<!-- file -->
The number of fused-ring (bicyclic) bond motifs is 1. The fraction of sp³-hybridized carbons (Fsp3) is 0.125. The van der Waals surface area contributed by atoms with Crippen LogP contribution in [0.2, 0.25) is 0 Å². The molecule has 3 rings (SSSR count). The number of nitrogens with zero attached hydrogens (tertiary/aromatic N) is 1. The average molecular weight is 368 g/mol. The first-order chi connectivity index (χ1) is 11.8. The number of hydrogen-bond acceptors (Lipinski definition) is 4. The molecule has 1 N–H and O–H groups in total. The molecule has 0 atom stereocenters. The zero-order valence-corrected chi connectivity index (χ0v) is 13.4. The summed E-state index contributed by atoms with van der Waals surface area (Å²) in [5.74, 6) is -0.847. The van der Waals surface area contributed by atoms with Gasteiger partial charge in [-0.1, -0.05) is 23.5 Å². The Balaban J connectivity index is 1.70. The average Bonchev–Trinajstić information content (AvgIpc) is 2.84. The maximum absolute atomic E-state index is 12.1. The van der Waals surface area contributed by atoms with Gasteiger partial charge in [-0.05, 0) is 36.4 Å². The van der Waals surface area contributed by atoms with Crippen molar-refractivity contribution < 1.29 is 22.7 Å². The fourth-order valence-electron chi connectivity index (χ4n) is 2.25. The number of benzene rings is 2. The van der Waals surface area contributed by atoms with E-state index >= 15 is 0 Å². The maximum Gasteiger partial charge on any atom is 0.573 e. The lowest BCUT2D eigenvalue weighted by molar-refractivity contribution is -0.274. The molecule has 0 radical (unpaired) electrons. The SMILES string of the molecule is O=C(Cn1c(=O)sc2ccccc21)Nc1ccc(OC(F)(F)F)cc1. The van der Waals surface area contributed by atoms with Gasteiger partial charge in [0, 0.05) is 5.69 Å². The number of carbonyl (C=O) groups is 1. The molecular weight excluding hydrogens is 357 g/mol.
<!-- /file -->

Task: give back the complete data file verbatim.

The number of fused-ring (bicyclic) bond motifs is 1. The fraction of sp³-hybridized carbons (Fsp3) is 0.125. The van der Waals surface area contributed by atoms with Crippen LogP contribution in [0.2, 0.25) is 0 Å². The molecule has 3 rings (SSSR count). The number of nitrogens with zero attached hydrogens (tertiary/aromatic N) is 1. The average molecular weight is 368 g/mol. The first-order chi connectivity index (χ1) is 11.8. The number of hydrogen-bond acceptors (Lipinski definition) is 4. The molecule has 1 N–H and O–H groups in total. The molecule has 0 atom stereocenters. The zero-order valence-corrected chi connectivity index (χ0v) is 13.4. The summed E-state index contributed by atoms with van der Waals surface area (Å²) in [5.74, 6) is -0.847. The van der Waals surface area contributed by atoms with Gasteiger partial charge in [-0.1, -0.05) is 23.5 Å². The Balaban J connectivity index is 1.70. The average Bonchev–Trinajstić information content (AvgIpc) is 2.84. The maximum absolute atomic E-state index is 12.1. The van der Waals surface area contributed by atoms with Gasteiger partial charge in [-0.05, 0) is 36.4 Å². The van der Waals surface area contributed by atoms with Crippen molar-refractivity contribution < 1.29 is 22.7 Å². The fourth-order valence-electron chi connectivity index (χ4n) is 2.25. The number of benzene rings is 2. The van der Waals surface area contributed by atoms with E-state index >= 15 is 0 Å². The maximum Gasteiger partial charge on any atom is 0.573 e. The lowest BCUT2D eigenvalue weighted by molar-refractivity contribution is -0.274. The molecule has 0 radical (unpaired) electrons. The SMILES string of the molecule is O=C(Cn1c(=O)sc2ccccc21)Nc1ccc(OC(F)(F)F)cc1. The van der Waals surface area contributed by atoms with Gasteiger partial charge in [0, 0.05) is 5.69 Å². The number of carbonyl (C=O) groups is 1. The molecular weight excluding hydrogens is 357 g/mol.